My eldest son has expressed a tendency to side with the bad guys. It started with Darth Vader, which was innocent enough. When you talk about really cool bad guys that you don’t mind your kids liking, Darth Vader has to be at or near the top of that list. I didn’t become concerned until he insisted on preferring Megatron to Optimus Prime, the Joker to Batman and Magneto to Wolverine.
For some time, I thought it was just something he was doing to try and be funny. Once he understood who the good guys and bad guys were on any side of a battle, I thought he would choose the bad guys just to be different. I spun it in my mind into a sort of creative independence on the kid’s part that might end up serving him well later in life.
He disproved this theory as new characters would come out for various shows and toys or when he would become aware of some new trend. If you were to show him all the new characters of any new television show without my eight-year-old knowing anything about it and asked him to pick his favorite, he would inevitably select the villains. Leafing through the Marvel Encyclopedia, he would pick out characters he decided he liked that I had never even heard of. Each one: bad guy.
I was concerned to say the least. Visions of my son in a black cape and stroking some variety of unusual animal on his lap (I’m thinking iguana, ferret or mutated tarantula) while he threatens the citizens of New York after hijacking control of the Times Square Jumbo-tron danced through my head. My imagination led me to see myself, face digitally distorted and voice altered, on a daytime talk show, discussing how I didn’t raise him to be an evil super villain, it just sort of worked out that way. I would then have to issue a statement of apology to the President and the United Nations for the terror my loins unleashed on the world.
So this was my life for a while. I encouraged everything he did as a good father should. I helped him learn his math and watched him become a downright avid reader. Yet all the while, in the back of my mind, I fretted over what sinister ends he might use all this knowledge to achieve.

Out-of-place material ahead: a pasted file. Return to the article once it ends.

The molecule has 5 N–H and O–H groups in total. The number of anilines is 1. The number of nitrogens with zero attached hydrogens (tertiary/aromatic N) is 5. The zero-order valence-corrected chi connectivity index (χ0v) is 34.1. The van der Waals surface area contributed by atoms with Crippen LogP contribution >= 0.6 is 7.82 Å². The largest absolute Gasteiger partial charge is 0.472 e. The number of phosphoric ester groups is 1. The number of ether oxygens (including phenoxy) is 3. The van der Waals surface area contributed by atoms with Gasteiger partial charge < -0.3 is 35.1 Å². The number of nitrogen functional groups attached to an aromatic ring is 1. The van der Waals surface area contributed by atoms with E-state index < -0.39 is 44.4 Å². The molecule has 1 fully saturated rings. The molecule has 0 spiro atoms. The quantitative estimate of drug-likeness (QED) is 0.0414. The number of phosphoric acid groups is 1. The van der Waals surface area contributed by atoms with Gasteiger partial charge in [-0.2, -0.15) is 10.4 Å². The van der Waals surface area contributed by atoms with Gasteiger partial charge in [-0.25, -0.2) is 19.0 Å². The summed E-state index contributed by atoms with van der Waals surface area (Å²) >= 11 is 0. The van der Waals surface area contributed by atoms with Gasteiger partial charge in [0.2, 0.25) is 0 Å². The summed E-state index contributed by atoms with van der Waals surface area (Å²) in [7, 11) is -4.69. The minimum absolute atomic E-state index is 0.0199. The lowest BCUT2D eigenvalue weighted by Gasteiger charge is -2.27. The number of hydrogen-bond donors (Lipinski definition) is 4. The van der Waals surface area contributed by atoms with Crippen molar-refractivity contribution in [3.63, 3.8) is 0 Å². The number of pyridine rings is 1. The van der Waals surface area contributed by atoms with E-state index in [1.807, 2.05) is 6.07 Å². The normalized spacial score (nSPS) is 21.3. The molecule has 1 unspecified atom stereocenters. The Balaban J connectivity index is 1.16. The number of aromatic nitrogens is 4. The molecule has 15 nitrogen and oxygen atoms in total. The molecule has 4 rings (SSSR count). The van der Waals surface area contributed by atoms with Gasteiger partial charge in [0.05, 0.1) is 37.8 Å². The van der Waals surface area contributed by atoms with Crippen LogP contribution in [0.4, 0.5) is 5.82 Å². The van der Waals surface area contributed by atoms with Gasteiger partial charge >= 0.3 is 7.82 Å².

Then, just the other day, I sat down at the table with a cup of coffee and noticed something.
The previous evening, we had begun building the Lego Kingdoms Princess Tower Rescue set (#7947). While my sons slept, I completed its construction. Don’t worry, I was given express permission to do so this time. I used to just finish builds on my own. When I finished, I placed all the minifigures where they ought to be. The archer atop the tower, a man at the catapult, the white knights storming the gates and, of course, the princess locked in her cell, with her two-sided minifigure face turned to the side that expressed distress.
As I sipped my coffee, however, I noticed something had changed. The princess was no longer in the tower cell. She appeared to be walking away from her one time prison alongside the white knights and her face had even been turned around to side expressing joy. I was relieved and proud at the same time. Perhaps I didn’t have a budding super criminal on my hands after all.
Of course, the princess was then replaced in the tower hold where she has remained since. At least his actions that day showed the potential for some mercy, no matter how momentary it may have been.